The decision to have a child can be life changing. But Kate* says she didn’t have a choice. A woman who was denied a second trimester abortion through North Shore Hospital says the ordeal was so traumatising, she contemplated suicide. Kate, a 28-year-old administrator, was 18-weeks and five days pregnant when she was referred by her GP to the Waitematā District Health Board for a second trimester abortion.
Bill English and Jacinda Ardern went head-to-head for the third time in the leadup to the general election. RNZ rounds up the best social media reactions to the Stuff leaders' debate. Tonight's debate in Christchurch was moderated by The Press editor Joanna Norris and Stuff political editor Tracy Watkins, but neither managed to get much moderating done as Ms Ardern and Mr English sparred. Look back on RNZ's live coverage with political reporter Craig McCulloch.
Tonight's fiery and aggressive leaders' debate delivered a number of burns from both contestents. It was a rowdy night all round with Bill English and Jacinda Ardern both landing blows while answering questions on topics ranging from the Christchurch rebuild, climate change, child poverty and tax policy. Here are some of their greatest hits:"This stardust won't settle. Because none of us should settle ..."Ardern: "The role of PM is off the table ... Quite keen on that one myself."
Muck Rack makes it simple to find people, tweets, or articles that mention any name, keyword, company, hashtag etc. We've compiled this guide to help you make the most of your search.
Selecting a term
Start searching tweets, articles from media outlets, articles mentioned in tweets, journalists'
names, titles and bios with some suggested searches:
Companies or Topics (e.g. iPhone, Microsoft)
Phrases (e.g. "cloud computing") — use quotes to keep the terms together
Twitter handles (e.g. @username) — returns those who have mentioned or replied to
Names (e.g. "David Pogue")
Hashtags (e.g. #sxsw, #london2012)
Bio details (e.g. vegan, Olympics, father)
Muck Rack's Advanced Search allows for many boolean operators.
Find results that mention multiple specified terms, use AND or
+. For example, ensure each result contains both Elon Musk and Mark Zuckerberg by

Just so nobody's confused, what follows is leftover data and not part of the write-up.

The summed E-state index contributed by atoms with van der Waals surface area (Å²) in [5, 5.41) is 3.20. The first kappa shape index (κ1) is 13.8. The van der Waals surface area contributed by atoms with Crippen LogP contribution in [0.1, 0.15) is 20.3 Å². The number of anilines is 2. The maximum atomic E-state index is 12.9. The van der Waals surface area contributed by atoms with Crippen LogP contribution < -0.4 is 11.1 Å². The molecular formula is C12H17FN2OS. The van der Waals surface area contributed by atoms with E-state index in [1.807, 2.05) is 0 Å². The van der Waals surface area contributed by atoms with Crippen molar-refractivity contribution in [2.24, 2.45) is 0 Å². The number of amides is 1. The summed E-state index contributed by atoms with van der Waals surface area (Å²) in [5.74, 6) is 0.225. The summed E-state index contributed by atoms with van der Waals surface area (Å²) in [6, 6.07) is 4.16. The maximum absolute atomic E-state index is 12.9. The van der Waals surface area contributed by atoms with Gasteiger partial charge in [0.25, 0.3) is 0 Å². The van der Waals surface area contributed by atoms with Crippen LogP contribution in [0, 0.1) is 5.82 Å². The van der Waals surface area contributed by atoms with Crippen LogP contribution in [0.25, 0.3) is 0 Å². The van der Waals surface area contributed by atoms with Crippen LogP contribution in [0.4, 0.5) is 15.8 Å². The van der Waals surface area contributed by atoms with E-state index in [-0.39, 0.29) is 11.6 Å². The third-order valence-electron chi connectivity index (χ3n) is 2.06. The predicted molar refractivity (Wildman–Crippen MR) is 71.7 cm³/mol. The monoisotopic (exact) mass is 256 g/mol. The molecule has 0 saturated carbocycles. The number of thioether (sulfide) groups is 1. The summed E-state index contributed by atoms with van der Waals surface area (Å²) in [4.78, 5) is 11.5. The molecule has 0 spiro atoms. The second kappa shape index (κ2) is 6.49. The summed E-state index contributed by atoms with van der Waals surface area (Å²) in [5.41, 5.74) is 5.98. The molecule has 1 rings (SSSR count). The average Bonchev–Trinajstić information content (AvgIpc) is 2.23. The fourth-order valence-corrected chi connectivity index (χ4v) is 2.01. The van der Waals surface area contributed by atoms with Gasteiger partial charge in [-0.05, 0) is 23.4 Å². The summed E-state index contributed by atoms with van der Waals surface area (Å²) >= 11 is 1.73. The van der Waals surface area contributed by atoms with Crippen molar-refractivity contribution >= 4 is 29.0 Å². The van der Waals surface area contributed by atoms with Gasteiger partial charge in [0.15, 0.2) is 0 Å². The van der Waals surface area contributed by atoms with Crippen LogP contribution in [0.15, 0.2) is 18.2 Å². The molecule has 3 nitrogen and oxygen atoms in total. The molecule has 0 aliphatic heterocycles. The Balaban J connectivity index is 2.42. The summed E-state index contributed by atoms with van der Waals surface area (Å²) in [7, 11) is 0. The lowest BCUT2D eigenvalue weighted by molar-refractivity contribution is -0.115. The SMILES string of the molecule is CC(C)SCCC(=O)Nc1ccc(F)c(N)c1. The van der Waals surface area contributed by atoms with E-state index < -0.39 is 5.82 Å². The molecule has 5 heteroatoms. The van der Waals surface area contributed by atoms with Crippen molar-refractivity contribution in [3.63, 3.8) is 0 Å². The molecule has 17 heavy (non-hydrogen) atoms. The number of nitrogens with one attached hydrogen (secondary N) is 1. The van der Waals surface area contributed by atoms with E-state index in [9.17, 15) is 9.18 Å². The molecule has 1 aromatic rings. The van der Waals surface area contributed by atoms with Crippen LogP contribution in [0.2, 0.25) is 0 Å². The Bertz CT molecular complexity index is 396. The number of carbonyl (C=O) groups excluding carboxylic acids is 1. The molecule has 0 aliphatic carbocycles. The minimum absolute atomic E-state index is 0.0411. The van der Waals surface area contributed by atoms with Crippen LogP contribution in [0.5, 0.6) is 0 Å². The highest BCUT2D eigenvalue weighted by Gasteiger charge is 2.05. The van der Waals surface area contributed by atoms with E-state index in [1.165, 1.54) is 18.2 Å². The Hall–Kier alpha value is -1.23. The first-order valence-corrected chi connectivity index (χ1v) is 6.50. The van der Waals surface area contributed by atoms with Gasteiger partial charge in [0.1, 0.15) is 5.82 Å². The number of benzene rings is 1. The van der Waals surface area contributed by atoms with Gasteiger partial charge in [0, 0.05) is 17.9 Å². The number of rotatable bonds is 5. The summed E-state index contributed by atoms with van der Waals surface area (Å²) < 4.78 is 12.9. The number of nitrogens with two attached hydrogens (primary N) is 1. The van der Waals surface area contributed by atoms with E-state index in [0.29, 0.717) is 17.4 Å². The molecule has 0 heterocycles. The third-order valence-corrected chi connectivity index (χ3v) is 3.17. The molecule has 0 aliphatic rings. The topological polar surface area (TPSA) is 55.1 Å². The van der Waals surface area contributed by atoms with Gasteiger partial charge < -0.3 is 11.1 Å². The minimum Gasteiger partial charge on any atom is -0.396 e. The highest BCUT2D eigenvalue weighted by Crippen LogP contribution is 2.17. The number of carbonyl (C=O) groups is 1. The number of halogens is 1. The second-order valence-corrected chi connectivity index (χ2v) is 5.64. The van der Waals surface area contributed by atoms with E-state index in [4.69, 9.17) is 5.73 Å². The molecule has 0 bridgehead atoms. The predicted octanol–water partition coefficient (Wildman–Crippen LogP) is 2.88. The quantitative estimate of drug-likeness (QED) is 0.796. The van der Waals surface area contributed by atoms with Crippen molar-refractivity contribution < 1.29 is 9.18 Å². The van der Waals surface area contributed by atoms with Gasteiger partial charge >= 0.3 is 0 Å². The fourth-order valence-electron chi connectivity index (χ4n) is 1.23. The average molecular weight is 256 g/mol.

searching Obama AND Romney or Obama + Romney.
Use the operators OR or , to broaden your search when you'd like either of
multiple terms to appear in results. (This is the default behavior of our search when no operators
are used.) For example, search for democrat OR republican to find results that refer to
Democrats and/or Republicans.
Use NOT or - to subtract results from your search. For
example, searching Disney will yield results about the Walt Disney Company as well as Walt Disney
World Resort. To exclude mentions of Disney World, search for Disney -World or Disney
When using one of these operators with a phrase, enclose it in quotation marks. For example, you can
find results about smartphones excluding Apple's iPhone 4S by searching smartphone -"iPhone
Exact case matching or punctuation
If you're searching for a brand name or keyword that relies on specific punctuation marks or capitalization, you can
find results that match your exact query by adding matchcase: before the keyword you're searching for, like matchcase:E*TRADE .
Use parentheses to separate multiple
boolean phrases. For example, to find journalists talking about having fun in Disney World or
Disneyland, search for ("disney world" OR disneyland) AND fun.
An asterisk can be used to search for any variation of a root word truncated by the asterisk. For example, searching for admin* will return results for administrator, administration, administer, administered, etc.
A near operator is an AND operator where you can control the distance between the words. You can vary the distance the near operation uses by adding a forward slash and number (between 0-99) such as strawberries NEAR/10 "whipped cream", which means the strawberries must exist within 10 words of "whipped cream".